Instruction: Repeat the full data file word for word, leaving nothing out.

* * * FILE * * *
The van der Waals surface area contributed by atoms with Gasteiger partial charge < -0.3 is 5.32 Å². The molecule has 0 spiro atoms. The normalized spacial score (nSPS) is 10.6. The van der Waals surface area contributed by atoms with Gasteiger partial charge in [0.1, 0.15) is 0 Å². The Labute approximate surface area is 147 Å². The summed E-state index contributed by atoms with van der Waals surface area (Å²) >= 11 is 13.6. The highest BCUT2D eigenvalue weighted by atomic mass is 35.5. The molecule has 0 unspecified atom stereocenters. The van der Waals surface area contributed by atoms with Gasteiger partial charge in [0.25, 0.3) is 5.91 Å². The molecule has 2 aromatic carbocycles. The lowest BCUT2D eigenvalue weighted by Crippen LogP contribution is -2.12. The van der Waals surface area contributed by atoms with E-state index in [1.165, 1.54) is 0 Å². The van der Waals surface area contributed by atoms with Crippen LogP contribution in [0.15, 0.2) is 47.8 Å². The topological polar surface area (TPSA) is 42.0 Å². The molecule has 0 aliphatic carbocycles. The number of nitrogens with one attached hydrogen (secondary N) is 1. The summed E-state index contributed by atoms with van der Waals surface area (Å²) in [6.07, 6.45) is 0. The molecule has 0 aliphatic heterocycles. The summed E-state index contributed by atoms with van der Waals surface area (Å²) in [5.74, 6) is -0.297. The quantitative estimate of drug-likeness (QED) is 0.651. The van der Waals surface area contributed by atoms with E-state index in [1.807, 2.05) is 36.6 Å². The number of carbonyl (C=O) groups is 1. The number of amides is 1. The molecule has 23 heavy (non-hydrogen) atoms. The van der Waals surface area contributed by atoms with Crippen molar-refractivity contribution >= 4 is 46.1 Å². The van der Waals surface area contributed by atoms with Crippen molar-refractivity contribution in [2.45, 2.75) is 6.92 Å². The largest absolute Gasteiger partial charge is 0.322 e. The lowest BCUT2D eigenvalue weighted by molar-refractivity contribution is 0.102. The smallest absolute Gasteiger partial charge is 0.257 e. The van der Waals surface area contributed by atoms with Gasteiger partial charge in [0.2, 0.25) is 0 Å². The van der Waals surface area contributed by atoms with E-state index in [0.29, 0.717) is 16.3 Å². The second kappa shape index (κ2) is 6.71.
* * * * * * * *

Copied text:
The van der Waals surface area contributed by atoms with Gasteiger partial charge < -0.3 is 5.32 Å². The molecule has 0 spiro atoms. The normalized spacial score (nSPS) is 10.6. The van der Waals surface area contributed by atoms with Gasteiger partial charge in [0.1, 0.15) is 0 Å². The Labute approximate surface area is 147 Å². The summed E-state index contributed by atoms with van der Waals surface area (Å²) >= 11 is 13.6. The highest BCUT2D eigenvalue weighted by atomic mass is 35.5. The molecule has 0 unspecified atom stereocenters. The van der Waals surface area contributed by atoms with Gasteiger partial charge in [0.25, 0.3) is 5.91 Å². The molecule has 2 aromatic carbocycles. The lowest BCUT2D eigenvalue weighted by Crippen LogP contribution is -2.12. The van der Waals surface area contributed by atoms with E-state index in [1.165, 1.54) is 0 Å². The van der Waals surface area contributed by atoms with Crippen LogP contribution in [0.15, 0.2) is 47.8 Å². The topological polar surface area (TPSA) is 42.0 Å². The molecule has 0 aliphatic carbocycles. The number of nitrogens with one attached hydrogen (secondary N) is 1. The summed E-state index contributed by atoms with van der Waals surface area (Å²) in [6.07, 6.45) is 0. The molecule has 0 aliphatic heterocycles. The summed E-state index contributed by atoms with van der Waals surface area (Å²) in [5.74, 6) is -0.297. The quantitative estimate of drug-likeness (QED) is 0.651. The van der Waals surface area contributed by atoms with E-state index in [1.807, 2.05) is 36.6 Å². The number of carbonyl (C=O) groups is 1. The number of amides is 1. The molecule has 23 heavy (non-hydrogen) atoms. The van der Waals surface area contributed by atoms with Crippen molar-refractivity contribution >= 4 is 46.1 Å². The van der Waals surface area contributed by atoms with Crippen molar-refractivity contribution in [2.45, 2.75) is 6.92 Å². The largest absolute Gasteiger partial charge is 0.322 e. The lowest BCUT2D eigenvalue weighted by molar-refractivity contribution is 0.102. The smallest absolute Gasteiger partial charge is 0.257 e. The van der Waals surface area contributed by atoms with Gasteiger partial charge in [0.2, 0.25) is 0 Å². The van der Waals surface area contributed by atoms with E-state index in [0.29, 0.717) is 16.3 Å². The second kappa shape index (κ2) is 6.71.